Fifteen Marines and one Navy Corpsman are dead after a KC-130T aircraft crashed into a soybean field about 85 miles north of Jackson, Miss. on Monday. The exact cause of the crash is currently unknown.
According to a statement put out by the Marine Corps, the Marine plane originated from Marine Corps Air Station Cherry Point, N.C. and was transporting personnel and equipment—including “various small arms ammunition and personal weapons”—from there to Naval Air Field El Centro, Calif. when it disappeared from air traffic control radar.
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Alan Hammons, an official at Greenwood Airport, told WNCN that the Marine plane suffered a “structural failure” at 20,000 feet. The plane spiraled into the field at around 4 p.m., with debris reportedly scattered in a nearly five mile radius.
Authorities described a massive fire as a result of jet fuel in the middle of the field. Firefighters used unmanned devices to control the flames. Multiple “high-intensity explosions” were also seen, in addition to plumes of black smoke visible for miles, Fox News said.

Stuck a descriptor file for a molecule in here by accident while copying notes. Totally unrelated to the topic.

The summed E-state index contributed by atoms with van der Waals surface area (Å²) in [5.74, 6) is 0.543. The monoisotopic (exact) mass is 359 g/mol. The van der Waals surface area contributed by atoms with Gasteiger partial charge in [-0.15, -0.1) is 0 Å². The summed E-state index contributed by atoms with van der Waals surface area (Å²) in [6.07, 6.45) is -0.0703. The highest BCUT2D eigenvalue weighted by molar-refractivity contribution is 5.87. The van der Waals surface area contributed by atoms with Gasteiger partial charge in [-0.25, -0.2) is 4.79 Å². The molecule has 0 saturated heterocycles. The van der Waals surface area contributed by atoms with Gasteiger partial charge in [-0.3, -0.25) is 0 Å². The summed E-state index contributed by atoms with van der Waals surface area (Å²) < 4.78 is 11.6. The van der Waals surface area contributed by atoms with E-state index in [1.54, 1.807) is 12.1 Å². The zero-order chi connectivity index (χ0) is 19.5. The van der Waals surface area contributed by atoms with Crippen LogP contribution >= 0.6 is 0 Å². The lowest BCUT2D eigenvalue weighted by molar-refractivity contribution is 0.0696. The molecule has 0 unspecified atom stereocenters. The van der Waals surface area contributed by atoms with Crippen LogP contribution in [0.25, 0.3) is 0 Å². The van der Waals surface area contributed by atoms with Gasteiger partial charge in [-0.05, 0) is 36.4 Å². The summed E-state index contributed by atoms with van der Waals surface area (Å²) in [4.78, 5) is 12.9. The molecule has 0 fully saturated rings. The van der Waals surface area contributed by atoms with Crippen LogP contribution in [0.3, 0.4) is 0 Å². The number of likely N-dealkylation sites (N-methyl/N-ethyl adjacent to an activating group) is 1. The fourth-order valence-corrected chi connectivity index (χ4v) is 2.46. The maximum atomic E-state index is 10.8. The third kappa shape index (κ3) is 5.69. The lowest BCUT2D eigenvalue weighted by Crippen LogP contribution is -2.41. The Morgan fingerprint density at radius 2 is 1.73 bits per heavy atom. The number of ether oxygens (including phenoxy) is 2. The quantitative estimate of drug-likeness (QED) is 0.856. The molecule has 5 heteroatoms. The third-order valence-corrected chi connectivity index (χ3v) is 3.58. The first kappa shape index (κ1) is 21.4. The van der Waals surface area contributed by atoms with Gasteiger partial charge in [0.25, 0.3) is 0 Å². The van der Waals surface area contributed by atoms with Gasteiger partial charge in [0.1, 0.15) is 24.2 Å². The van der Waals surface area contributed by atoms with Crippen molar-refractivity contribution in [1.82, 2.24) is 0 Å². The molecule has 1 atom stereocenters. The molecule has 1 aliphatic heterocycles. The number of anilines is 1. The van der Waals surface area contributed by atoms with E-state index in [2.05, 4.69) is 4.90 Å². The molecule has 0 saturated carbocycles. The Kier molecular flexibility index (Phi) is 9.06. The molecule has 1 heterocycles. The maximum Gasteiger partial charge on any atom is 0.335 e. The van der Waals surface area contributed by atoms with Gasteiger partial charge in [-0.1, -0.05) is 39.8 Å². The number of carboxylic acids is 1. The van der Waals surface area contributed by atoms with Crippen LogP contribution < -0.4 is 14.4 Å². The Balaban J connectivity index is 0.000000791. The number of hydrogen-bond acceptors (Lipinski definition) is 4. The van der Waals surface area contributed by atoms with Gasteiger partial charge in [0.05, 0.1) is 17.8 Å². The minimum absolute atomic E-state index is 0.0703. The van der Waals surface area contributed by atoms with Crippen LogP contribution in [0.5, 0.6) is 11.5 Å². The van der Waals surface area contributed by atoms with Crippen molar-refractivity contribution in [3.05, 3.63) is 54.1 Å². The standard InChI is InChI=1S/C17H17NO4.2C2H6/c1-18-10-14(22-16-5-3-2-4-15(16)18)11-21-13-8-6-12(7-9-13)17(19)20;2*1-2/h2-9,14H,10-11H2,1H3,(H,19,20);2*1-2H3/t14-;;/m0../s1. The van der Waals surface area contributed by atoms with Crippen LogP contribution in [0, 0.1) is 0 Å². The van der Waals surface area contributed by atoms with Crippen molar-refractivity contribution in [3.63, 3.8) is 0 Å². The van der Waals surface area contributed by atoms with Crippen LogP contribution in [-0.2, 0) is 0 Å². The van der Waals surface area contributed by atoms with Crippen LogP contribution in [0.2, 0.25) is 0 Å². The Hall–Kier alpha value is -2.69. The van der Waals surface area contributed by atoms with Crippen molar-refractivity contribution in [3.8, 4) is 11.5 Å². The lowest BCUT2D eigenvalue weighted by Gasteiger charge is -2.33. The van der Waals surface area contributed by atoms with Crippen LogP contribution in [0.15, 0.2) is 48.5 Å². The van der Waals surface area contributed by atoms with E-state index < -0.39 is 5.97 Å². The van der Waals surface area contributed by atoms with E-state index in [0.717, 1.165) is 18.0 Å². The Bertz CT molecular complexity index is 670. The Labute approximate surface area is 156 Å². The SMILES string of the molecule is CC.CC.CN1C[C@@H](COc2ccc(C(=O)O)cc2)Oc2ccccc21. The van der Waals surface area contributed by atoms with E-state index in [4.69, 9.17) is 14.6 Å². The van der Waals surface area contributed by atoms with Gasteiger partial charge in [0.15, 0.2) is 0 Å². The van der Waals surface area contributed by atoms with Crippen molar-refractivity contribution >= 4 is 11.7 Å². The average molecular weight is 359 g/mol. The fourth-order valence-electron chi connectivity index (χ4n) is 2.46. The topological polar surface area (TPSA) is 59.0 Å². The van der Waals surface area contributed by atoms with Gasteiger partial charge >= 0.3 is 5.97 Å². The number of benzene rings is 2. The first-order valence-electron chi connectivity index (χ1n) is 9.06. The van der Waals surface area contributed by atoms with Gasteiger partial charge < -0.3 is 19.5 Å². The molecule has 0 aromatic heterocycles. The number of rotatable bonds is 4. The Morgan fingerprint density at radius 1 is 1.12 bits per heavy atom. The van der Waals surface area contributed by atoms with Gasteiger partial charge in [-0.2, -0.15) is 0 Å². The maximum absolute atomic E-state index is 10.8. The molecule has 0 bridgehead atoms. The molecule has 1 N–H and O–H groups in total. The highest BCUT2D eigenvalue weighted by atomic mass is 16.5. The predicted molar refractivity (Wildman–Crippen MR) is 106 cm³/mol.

Andy Jones, who works on a farm nearby, said he heard a loud boom and looked up to see a plane “spinning” downward with one engine smoking.
“You looked up and you saw the plane twirling around,” he said. “It was spinning down.”
The Marine plane, Jones said, crashed behind trees in the soybean field. By the time he and others reached the crash site, the wreckage was engulfed in fire and smoke, making it too dangerous to approach. The plane was essentially flattened by the force of impact, Jones said.
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“Beans are about waist-high, and there wasn’t much sticking out above the beans,” he said. “It was one of the worst fires you can imagine.”
The Marine Corps said it is withholding the identities of the dead until their families can be notified.
According to Naval Air Systems Command, the Lockheed KC-130T is a “multi-role, multi-mission tactical tanker/transport aircraft, which provides air-to-air refueling as well as rapid ground refueling and tactical transportation and delivery of personnel and cargo.”
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